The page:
Despite the cold weather, protesters occupying a roundabout near the southern city of Orange close to a major highway pledged to keep holding more demonstrations, including blocking fuel depots.

“Mr. Castaner, if you want us to clear roundabouts, you will need to offer your resignation. We don’t need bandits of your kind,” a protester identified as Nicolas told the BFM TV channel.

Some yellow vest protesters — whose movement takes its name from the safety garb that all French motorists must carry — set up a small fire with wooden planks and held a barbecue at a roundabout near the city of Reims in the Champagne region. Some of them wore Santa hats and deployed a banner that read “Revolution 2018.”

On Saturday, yellow vest demonstrators took to the streets in cities across France, including in Paris, but in far fewer numbers than on previous weekends: 69,000 compared to 125,000 a week before. Paris police had to fire tear gas and water cannon across the Champs-Elysees and some protesters scuffled with police.

In an effort to defuse France’s social crisis, Macron has announced a series of measures aimed at improving people’s spending power.

The package, which includes a 100-euro ($113) monthly increase to the minimum wage, might have played a role in deterring protests but did not help improve Macron’s popularity. According to an opinion poll published Sunday by the Le Journal du Dimanche newspaper, Macron’s approval rate dipped to 23 percent in the last month.

The yellow vests movement brings together people of all political backgrounds with a multitude of demands.

Among the most popular in recent days is the demand to introduce in the French constitution a “citizens’ initiative referendum” that would allow citizens to propose new laws. This idea is supported by politicians across the political spectrum, including far-right leader Marine Le Pen and leftist Jean-Luc Melenchon.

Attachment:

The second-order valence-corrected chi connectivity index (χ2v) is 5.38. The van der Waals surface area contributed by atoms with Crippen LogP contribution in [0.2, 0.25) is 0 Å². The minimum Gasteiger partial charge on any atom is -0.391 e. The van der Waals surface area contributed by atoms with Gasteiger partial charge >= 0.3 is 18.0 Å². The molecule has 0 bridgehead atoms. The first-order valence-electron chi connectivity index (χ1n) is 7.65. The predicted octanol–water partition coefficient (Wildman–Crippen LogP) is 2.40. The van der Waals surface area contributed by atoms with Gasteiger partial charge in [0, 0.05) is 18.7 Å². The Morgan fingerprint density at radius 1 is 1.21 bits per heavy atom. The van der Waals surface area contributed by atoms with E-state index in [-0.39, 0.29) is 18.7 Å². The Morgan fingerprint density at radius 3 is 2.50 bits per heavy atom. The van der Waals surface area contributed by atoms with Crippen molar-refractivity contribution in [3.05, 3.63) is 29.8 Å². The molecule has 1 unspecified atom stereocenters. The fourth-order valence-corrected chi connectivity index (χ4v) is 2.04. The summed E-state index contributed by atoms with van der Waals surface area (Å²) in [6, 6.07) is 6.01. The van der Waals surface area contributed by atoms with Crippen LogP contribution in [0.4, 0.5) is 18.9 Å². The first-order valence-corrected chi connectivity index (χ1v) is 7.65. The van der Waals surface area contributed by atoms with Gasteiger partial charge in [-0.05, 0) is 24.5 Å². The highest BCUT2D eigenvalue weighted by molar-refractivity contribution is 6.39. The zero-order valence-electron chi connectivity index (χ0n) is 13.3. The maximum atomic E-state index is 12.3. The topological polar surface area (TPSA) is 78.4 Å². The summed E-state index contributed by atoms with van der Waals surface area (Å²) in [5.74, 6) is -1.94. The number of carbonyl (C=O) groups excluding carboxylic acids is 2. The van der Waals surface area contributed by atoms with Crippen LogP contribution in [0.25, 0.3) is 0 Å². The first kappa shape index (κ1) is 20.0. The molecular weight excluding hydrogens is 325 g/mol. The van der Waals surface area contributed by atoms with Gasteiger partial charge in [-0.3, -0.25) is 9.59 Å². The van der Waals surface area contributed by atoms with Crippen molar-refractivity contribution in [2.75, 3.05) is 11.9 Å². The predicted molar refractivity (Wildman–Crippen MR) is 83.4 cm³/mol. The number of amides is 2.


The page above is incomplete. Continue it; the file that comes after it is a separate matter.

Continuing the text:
See the AP’s coverage of France’s protests at: https://apnews.com/FranceProtests

Patrol Canine Training Facility Opens in Marysville

December 17, 2018

COLUMBUS – Earlier today, the Ohio State Highway Patrol formally opened its Canine Training Facility. The new facility is located in a centralized location for the Patrol’s canine operations and training programs.

The 1.4 million dollar training facility was funded by appropriations in the Ohio Department of Public Safety capital budget. This-one-of-a-kind facility on the grounds of the Patrol’s Marysville Post, 22600 Northwest Parkway, features classrooms, office space, dormitories, kennels and a practical training building in one site. The Canine Training facility will be used to train new canines and handlers for the Patrol and partner law enforcement agencies, as well as required on-going maintenance training.

The Patrol’s Canine Training Program began in 2015. Since that time, 43 canines have been trained by the Patrol. 31 of those were trained for the Patrol, 12 were trained for police departments and sheriff offices across Ohio. The Patrol offers canine training to our law enforcement partners at no cost.

For more information on the our Criminal Patrol program, the canine training program and a story featuring canine Katie, please visit https://spark.adobe.com/page/zDKl0Cw7vL8YJ/

‘Up and coming star’ Hyde settles in as Orioles manager

By DAVID GINSBURG

AP Sports Writer

BALTIMORE (AP) — Sitting side by side in the auxiliary clubhouse at Camden Yards, Orioles general manager Mike Elias and new manager Brandon Hyde spoke excitedly Monday about working together to mold the struggling franchise into a winner again.

Hired last month to oversee a massive rebuilding project, Elias immediately set out to find a manager that could develop young, inexperienced players into solid major leaguers.

He settled on Hyde, the 45-year-old bench coach of the Chicago Cubs, who was named the 20th manager in Orioles history on Friday.

“He’s somebody that is viewed as an up and coming star in our business,” Elias said. “So I’m very happy that we landed him here.”